Materials used for Automotive Body Structure

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The choice of materials for a vehicle is the first and most important factor for automotive design. There is a variety of materials that can be used in the automotive body and chassis, but the purpose of design is the main challenge here.

The most important criteria that a material should meet are lightweight, economic effectiveness, safety, recyclability and life cycle considerations. Some of these criteria are the result of legislation and regulation and some are the requirements of the customers.

The car industry uses a tremendous number of materials to build cars, including iron, aluminum, plastic steel, glass, rubber, petroleum products, copper, steel and others. These parts are used to create everything from those small things we don’t think about, such as dashboard needles and wiring, to the big stuff, such as the engine block or the transmission gears.

These materials have evolved greatly over the decades, becoming more sophisticated, better built, and safer. They’ve changed as new automotive manufacturing technologies have emerged over the years, and they’re used in increasingly innovative ways.

New Lighter Materials

For the past four or five decades, the basic shape and design of production cars haven’t really changed. We still mostly have front-engine layouts built with unibody chassis. What has changed are the materials used in car construction. We have seen significant reductions in the weight of cars with new construction materials like high-strength steels and aluminum. Unfortunately, all of these savings have been counteracted by stouter, bigger car designs, as well as heavy new safety features. Advanced materials are essential for boosting the fuel economy of modern automobiles while maintaining safety and performance. Because it takes less energy to accelerate a lighter object than a heavier one, lightweight materials offer great potential for increasing vehicle efficiency. A 10% reduction in vehicle weight can result in a 6%-8% fuel economy improvement. Replacing cast iron and traditional steel components with lightweight materials such as high-strength steel, magnesium (Mg) alloys, aluminum (Al) alloys, carbon fiber, and polymer composites can directly reduce the weight of a vehicle’s body and chassis by up to 50 percent and therefore reduce a vehicle’s fuel consumption. Using lightweight components and high-efficiency engines enabled by advanced materials in one quarter of the U.S. fleet could save more than 5 billion gallons of fuel annually by 2030. By using lightweight structural materials, cars can carry additional advanced emission control systems, safety devices, and integrated electronic systems without increasing the overall weight of the vehicle. While any vehicle can use lightweight materials, they are especially important for hybrid electric, plug-in hybrid electric, and electric vehicles. Using lightweight materials in these vehicles can offset the weight of power systems such as batteries and electric motors, improving the efficiency and increasing their all-electric range. Alternatively, the use of lightweight materials could result in needing a smaller and lower cost battery while keeping the all-electric range of plug-in vehicles constant.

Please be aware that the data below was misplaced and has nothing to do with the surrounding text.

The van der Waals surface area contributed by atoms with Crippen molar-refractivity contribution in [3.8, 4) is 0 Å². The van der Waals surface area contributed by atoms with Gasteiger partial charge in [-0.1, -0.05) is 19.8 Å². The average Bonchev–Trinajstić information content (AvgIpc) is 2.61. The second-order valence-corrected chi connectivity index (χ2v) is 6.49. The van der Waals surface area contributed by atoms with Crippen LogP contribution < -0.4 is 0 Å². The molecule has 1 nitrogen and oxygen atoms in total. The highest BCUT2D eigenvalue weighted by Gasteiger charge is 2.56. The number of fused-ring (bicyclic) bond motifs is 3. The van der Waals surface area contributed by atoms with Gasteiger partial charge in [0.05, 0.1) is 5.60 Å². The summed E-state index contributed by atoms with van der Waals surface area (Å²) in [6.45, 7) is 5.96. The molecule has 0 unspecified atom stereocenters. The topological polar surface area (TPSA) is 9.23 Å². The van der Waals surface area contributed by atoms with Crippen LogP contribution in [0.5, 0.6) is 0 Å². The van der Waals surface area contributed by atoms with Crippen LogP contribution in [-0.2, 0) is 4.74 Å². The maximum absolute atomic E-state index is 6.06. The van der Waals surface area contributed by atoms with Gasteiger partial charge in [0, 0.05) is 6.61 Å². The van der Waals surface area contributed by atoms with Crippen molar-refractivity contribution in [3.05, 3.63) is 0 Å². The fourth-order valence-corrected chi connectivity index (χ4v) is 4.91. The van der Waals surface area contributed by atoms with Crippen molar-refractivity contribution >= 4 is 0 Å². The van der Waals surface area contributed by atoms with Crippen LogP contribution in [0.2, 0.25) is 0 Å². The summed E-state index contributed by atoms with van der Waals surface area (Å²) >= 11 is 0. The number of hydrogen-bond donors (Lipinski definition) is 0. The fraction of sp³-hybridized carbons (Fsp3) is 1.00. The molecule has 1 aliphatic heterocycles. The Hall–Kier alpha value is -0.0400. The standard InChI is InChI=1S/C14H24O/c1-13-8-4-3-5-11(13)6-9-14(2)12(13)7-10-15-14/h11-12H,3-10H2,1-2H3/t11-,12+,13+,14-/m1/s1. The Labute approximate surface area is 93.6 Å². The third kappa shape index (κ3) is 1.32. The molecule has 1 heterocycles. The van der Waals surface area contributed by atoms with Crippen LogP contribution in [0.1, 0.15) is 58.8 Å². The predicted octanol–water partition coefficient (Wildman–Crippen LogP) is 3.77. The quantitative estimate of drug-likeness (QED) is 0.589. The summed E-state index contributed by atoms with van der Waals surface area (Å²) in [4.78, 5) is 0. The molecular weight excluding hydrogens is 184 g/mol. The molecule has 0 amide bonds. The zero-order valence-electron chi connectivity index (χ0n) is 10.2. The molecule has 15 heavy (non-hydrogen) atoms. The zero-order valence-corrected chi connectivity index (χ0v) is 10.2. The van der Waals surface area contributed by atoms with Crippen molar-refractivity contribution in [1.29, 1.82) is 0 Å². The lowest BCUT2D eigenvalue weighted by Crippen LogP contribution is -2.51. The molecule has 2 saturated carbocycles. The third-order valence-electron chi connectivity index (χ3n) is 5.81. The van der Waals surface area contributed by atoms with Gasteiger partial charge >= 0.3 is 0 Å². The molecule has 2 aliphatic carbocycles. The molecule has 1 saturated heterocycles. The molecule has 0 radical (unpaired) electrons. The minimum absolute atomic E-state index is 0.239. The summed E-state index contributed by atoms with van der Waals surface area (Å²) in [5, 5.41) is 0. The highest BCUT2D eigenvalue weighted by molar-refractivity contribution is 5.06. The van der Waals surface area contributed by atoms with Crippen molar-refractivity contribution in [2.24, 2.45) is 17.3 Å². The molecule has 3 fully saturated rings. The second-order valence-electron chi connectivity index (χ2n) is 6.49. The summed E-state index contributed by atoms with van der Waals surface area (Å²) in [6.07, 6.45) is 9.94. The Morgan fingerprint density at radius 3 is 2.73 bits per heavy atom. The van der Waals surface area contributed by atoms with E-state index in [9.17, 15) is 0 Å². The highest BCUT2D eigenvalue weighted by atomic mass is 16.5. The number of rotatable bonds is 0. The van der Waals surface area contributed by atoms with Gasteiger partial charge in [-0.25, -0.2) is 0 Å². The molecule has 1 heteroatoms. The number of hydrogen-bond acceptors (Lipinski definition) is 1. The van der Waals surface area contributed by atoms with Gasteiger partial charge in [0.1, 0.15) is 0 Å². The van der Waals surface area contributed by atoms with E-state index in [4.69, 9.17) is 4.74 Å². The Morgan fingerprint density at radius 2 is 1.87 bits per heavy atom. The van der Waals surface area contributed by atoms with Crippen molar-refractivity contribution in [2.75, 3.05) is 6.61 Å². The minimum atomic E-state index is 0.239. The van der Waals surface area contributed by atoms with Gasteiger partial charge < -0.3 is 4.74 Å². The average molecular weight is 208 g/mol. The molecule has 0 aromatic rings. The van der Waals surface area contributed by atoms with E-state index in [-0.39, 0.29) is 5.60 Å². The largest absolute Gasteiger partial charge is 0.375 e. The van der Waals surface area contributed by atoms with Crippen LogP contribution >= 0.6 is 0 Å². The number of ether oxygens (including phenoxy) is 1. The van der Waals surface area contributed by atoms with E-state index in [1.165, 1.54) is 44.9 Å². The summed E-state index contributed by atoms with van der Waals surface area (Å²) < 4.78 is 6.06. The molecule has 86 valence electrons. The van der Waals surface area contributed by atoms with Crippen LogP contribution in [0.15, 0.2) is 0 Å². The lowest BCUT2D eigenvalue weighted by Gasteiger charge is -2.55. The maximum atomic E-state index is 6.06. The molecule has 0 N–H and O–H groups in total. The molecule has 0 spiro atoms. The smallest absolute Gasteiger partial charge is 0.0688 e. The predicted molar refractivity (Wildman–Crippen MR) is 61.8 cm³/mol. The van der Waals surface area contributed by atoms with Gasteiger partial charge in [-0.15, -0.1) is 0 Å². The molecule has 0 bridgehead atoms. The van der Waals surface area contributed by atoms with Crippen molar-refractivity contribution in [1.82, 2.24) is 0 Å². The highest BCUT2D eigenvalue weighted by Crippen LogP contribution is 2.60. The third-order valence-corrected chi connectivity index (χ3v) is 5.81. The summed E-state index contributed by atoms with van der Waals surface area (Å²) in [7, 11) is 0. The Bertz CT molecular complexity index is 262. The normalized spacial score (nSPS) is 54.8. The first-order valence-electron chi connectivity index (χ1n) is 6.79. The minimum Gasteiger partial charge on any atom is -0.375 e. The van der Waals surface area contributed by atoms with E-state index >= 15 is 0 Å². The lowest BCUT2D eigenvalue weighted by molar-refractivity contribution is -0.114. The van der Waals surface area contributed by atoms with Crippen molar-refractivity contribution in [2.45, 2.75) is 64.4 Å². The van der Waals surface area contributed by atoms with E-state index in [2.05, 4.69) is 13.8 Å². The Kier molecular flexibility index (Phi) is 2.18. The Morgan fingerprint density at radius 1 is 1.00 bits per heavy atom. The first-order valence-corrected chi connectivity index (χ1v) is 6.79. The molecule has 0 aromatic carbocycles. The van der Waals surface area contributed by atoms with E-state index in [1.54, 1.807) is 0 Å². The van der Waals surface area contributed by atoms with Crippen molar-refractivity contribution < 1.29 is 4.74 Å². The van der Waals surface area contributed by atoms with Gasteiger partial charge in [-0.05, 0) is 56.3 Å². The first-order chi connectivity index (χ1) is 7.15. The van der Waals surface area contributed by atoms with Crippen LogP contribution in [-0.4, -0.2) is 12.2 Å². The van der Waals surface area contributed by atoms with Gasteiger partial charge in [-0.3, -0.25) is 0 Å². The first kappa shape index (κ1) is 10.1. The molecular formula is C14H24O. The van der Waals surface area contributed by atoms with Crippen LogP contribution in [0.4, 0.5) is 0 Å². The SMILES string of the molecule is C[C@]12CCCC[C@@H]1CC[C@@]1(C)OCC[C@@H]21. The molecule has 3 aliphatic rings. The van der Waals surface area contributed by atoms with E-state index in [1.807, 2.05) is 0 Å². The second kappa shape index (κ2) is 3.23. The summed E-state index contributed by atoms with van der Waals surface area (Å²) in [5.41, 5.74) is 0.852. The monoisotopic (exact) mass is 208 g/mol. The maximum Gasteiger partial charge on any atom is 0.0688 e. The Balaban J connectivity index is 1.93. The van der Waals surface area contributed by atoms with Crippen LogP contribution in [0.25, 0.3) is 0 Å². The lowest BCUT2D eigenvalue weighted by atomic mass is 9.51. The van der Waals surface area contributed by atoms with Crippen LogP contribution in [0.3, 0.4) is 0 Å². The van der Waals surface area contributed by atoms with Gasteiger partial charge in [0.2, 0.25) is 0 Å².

Of course, nobody can predict the future direction of vehicles, but these advances reaffirm the key role plastics play in today’s cars, making them more fuel efficient, safer, more fun to drive, and reducing their environmental footprint. It’s likely that plastics will continue to play that role for the foreseeable future.